- Recommended for you
- The Many Halloweens
On the 16-hour flight from Johannesburg, South Africa to John F. Kennedy International Airport in New York, the audio apparatus on my five-year-old son’s seat was broken, so he climbed onto my lap to use mine, and together we watched Frozen for the first time.
And the second time.
And the third time.
If you are tempted to pity me, don’t bother. I may be the last parent of youngsters in America to welcome yet another hearty rendition of “Let it Go,” having willingly purchased not only the movie soundtrack but also the karaoke CD.
The context in which we first encounter a given work almost certainly shapes how we receive it, don’t you think? Isn’t there at least one terrible movie that you love because of how it evokes the circumstances in which you first saw it?
Even in the less-than-ideal viewing conditions — crummy screen, scratchy audio, trapped in a metal tube in the sky with a kid on my lap for hours on end — or perhaps owing to those conditions, and, even more so, the ones I was leaving behind, I was instantly and deeply moved.
We were returning from 18 months in one of the poorest countries in the world. For the entire (almost unrelentingly difficult) time, I felt myself to be under more or less of a gag order: conceal, don’t feel, and put on a show.
No one donates money to whiny missionaries, after all. And American Christians are supposed to come back from Africa “changed” and “humbled” and all the rest of it. I, frankly, wanted to get a haircut, go to Macy’s, and eat New York bagels with lox and cream cheese.
So when Elsa ascended the snowy mountain and let it go so beautifully, her pent-up talents — her very soul — spiraling in frozen fractals all around, I sobbed. That’s exactly what I want to do: stop hiding everything that feels true, and make something beautiful from all this cloistered, silenced frustration.
To be told, even implicitly, that your sense of a situation — your intuition, your perception — is all wrong, or, if not wrong, then too shameful to be spoken of openly, does damage to a spirit. In concealing, in trying not to feel, I was successful — too successful. I could feel nothing.
Not hunger. Not joy. Not even, without effort, love. I found that in not telling the truth I had very little to say about anything else. Isn’t that what happens when we numb out? In numbing pain, do we not also numb joy? In marking some truths as unspeakable, we may find that we lose our voices entirely.
This therapeutic language, this unabashed love for a Disney princess movie– these things do not come naturally to me. If pressed I identify as more or less Episcopalian, meaning that I’ve been lurking in Episcopal churches most of my adult life. I like speaking my faith through the responses in The Book of Common Prayer. I’m uneasy with anything that sounds too therapeutic.
I guess you might say I’m religious but not spiritual.
Or I wasn’t, until the love of Frozen melted my Snow Queen heart. Or something like that.
Less than a week after that plane touched down in New York, I found myself at one of the larger gatherings of writers of faith, where I met several people who kept me from climbing into the balcony of the Muppet theater to join the curmudgeonly old hecklers who take nothing in earnest. And before I knew it, I was reading Brené Brown and doing a 12-step program aimed at “healing the artist within.”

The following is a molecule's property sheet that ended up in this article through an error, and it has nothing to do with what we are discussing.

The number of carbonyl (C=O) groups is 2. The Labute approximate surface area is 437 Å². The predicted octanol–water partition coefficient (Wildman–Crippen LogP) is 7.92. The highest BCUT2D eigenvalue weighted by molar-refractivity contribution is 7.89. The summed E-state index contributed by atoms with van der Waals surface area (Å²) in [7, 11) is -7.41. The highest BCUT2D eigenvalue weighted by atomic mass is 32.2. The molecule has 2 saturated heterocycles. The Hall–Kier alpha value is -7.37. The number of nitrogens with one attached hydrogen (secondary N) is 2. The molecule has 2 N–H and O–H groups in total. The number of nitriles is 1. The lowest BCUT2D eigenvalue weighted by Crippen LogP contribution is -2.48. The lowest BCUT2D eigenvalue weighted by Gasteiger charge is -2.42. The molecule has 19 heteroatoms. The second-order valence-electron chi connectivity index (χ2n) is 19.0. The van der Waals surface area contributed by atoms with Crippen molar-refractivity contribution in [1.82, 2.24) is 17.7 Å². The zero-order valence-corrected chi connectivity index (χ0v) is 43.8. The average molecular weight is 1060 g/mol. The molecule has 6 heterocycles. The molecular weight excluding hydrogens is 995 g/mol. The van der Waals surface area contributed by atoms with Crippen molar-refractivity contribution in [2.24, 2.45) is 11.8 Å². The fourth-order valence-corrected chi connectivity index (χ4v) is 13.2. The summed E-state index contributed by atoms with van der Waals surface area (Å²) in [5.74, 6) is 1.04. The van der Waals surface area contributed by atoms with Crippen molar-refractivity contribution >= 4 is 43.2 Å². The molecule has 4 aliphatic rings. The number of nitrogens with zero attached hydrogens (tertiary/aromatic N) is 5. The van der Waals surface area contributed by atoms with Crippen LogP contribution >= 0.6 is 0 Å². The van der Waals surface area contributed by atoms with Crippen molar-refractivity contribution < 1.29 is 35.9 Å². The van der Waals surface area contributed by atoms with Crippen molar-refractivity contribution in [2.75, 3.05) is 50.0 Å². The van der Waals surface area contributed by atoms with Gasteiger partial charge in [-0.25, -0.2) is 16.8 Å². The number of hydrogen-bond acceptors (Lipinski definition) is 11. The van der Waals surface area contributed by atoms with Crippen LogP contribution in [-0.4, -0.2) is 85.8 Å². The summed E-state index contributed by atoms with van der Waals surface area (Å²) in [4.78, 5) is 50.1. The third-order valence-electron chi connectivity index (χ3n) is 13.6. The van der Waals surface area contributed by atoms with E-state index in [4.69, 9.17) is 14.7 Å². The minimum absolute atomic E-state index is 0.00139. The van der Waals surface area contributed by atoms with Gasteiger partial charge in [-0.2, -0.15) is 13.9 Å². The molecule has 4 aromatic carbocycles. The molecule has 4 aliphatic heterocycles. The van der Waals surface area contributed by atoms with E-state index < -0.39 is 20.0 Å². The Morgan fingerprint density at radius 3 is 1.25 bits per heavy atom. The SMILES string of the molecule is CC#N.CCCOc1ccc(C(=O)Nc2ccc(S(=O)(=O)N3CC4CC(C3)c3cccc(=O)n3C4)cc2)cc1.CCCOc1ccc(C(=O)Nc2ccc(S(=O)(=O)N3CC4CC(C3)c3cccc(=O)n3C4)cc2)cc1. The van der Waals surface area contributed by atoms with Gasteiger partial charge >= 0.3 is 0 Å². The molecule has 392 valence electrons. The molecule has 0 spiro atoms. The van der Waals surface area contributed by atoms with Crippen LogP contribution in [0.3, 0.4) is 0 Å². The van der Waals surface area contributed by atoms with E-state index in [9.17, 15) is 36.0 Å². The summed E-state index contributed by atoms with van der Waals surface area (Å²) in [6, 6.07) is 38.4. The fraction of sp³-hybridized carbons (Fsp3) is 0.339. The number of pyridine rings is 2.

Being, as I said, religious but not necessarily spiritual, I’m embarrassed to admit this, but the program has been wonderful. As is almost always the case, my graduate education tags along behind me, telling me to interpret it (and Frozen, and Brené Brown) through various critical lenses that all but preclude the possibility of a heartfelt encounter that may actually change me.
But the 12-step program — The Artist’s Way, for the curious — has done more to melt my frozen heart and helped me trust my own mind and sense of things than I expected. The backbone of the program is the morning pages. First thing in the morning (for me, that’s first thing after the coffee) you sit down and scrawl out three pages, utterly unedited and unfiltered, by hand, making an effort to tell the whole truth. Sometimes you write three pages of drivel, but more often, there’s some kind of embarrassingly honest confession in there, and you realize you have written the unvarnished truth as you see it.
(And then you look for a good hiding place for the notebook.)
What this program helps you do — through (admittedly corny) motivational quotes and probing questions about your childhood — is regain confidence in your own mind to trust your own voice and your own feelings. Much of it aims at advice that no less of an intellect than Marilynne Robinson has noted is one of the great impediments to writing. Trust your minds, trust your intuition, she urges her students. She herself has written and spoken eloquently of her attempts to free her mind from the constraints imposed from without and within.
Is it easier to hear and accept these words from a Pulitzer Prize-winning author whose intellectually rigorous novels sit on our erudite president’s bedside table than to take them, albeit in a popularized form, from an originally self-published, self-help book? If you’re a snob like me, of course it is, just as it’s easier (for me, at least) to use my graduate school education to dismantle Frozen with a variety of critical tools instead of letting it melt my chilly heart.
Frozen, The Artist’s Way, and Brené Brown — not exactly the conversational partners, much less the gurus, that this religious but not spiritual pseudo-Episcopalian skeptic would choose. But they found me, and I suppose I’m enough of a believer to regard that as providential.
If they should find you at a point when there’s a chink in your armor, I hope (and heck, I’ll even pray) that they’ll help you “let it go’ (whatever ‘it’ is), too.
Image via Shutterstock.